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Ask the Master Gardener: For gardening success, prepare the soil first

By: Elaine Applebaum Placer County Master Gardener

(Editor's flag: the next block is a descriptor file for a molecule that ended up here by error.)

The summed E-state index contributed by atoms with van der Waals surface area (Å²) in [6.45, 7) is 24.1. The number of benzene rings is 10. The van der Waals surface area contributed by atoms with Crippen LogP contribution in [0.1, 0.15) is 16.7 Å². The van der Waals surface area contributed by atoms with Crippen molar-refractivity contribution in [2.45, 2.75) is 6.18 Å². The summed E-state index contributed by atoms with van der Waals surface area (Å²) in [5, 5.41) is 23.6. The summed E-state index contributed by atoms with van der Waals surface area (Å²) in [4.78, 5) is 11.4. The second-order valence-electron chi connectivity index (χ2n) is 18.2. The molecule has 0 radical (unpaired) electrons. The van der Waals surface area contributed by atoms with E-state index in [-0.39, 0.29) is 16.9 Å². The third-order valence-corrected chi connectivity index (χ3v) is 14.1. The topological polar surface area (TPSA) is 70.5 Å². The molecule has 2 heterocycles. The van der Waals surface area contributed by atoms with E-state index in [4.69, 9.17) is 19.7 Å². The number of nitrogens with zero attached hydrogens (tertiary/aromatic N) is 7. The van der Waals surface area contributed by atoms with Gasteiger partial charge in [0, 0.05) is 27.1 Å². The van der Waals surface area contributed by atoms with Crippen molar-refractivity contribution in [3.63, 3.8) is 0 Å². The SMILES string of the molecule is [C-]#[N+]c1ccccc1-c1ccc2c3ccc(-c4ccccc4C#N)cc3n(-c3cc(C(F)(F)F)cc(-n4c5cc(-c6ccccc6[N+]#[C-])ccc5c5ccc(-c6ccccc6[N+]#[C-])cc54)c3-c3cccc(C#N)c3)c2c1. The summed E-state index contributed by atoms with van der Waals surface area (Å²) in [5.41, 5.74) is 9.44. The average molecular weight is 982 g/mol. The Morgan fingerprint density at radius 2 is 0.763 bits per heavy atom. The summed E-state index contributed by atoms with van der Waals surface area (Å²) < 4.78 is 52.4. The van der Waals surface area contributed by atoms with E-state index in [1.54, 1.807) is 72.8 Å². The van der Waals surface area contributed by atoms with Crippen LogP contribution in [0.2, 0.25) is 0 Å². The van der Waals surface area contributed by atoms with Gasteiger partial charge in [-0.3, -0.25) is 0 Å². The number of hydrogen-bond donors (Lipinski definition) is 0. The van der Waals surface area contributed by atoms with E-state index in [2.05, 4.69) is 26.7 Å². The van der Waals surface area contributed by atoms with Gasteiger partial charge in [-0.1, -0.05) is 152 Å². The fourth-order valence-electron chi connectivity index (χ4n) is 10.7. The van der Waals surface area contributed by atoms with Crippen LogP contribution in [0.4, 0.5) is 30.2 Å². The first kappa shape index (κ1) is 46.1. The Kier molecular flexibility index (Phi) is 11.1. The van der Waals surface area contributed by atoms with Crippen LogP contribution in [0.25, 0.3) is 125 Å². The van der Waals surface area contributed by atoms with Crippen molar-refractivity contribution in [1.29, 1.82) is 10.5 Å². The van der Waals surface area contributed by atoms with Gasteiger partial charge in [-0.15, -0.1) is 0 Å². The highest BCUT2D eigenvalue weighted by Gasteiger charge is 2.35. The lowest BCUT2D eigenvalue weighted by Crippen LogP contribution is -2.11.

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Question: How can I prepare an area for my summer vegetable garden? Answer: The first thing you want to do is remove any weeds, preferably before they go to seed so that you?ll have fewer to pull in the future. Also remove any roots or debris left over from last year?s crop. All gardeners dream of having perfect soil. No matter what kind we start off with, clay, sandy or anything in between, all can be improved by the addition of organic matter. This can be in the form of aged animal manure, peat moss, compost (home-made or store bought), or the residues of a cover crop (green manure) planted by those gardeners savvy enough to have planted one in the fall. About 1 pound of organic matter should be applied for every 4 to 5 square feet of garden area. Remember not to work in the soil if it is too wet because you will compact it into clods. If you squeeze a handful of soil and it stays together in a ball, it is too wet ? wait until you squeeze it and it falls apart into loose crumbles. Using a rototiller, digging fork or spade, mix the organic material into the soil to a depth of at least six inches. This should be done several weeks before planting to allow time for it to decompose. Rake the surface smooth, removing any large rocks. You may want to create raised beds or rows to enhance drainage. Avoid walking on the prepared soil to keep from compacting it. Most vegetable crops require a steady supply of nutrients for best growth. Before adding fertilizer, it is important to test your soil so you know what, if anything, to add. A simple soil test kit can be purchased at most garden centers. This will tell you the pH of your soil (whether it is acidic or alkaline) and the amount of the three major nutrients, nitrogen, phosphorus and potassium, needed. Most vegetables do best with a pH between 5.5 and 7.5. If your soil is too alkaline, add sulphur; if it is too acidic, add lime. Depending on the results of your soil test, add the appropriate organic or chemical fertilizer, being sure to read and follow the package directions carefully. With fertilizer, more is not better. Over-fertilizing harms the environment, burns your plants and wastes money. Fertilizer can be applied either in a shallow groove 4 to 6 inches on each side of the rows where vegetables will be planted, or scattered over the surface of the bed and lightly raked in. A well-prepared soil bed is the first step toward a successful vegetable garden. Your seedlings and transplants will appreciate the work you?ve put in and reward you with a bountiful, tasty crop. Enjoy! Have gardening questions? Call the Master Gardener hotline at (530) 889-7388.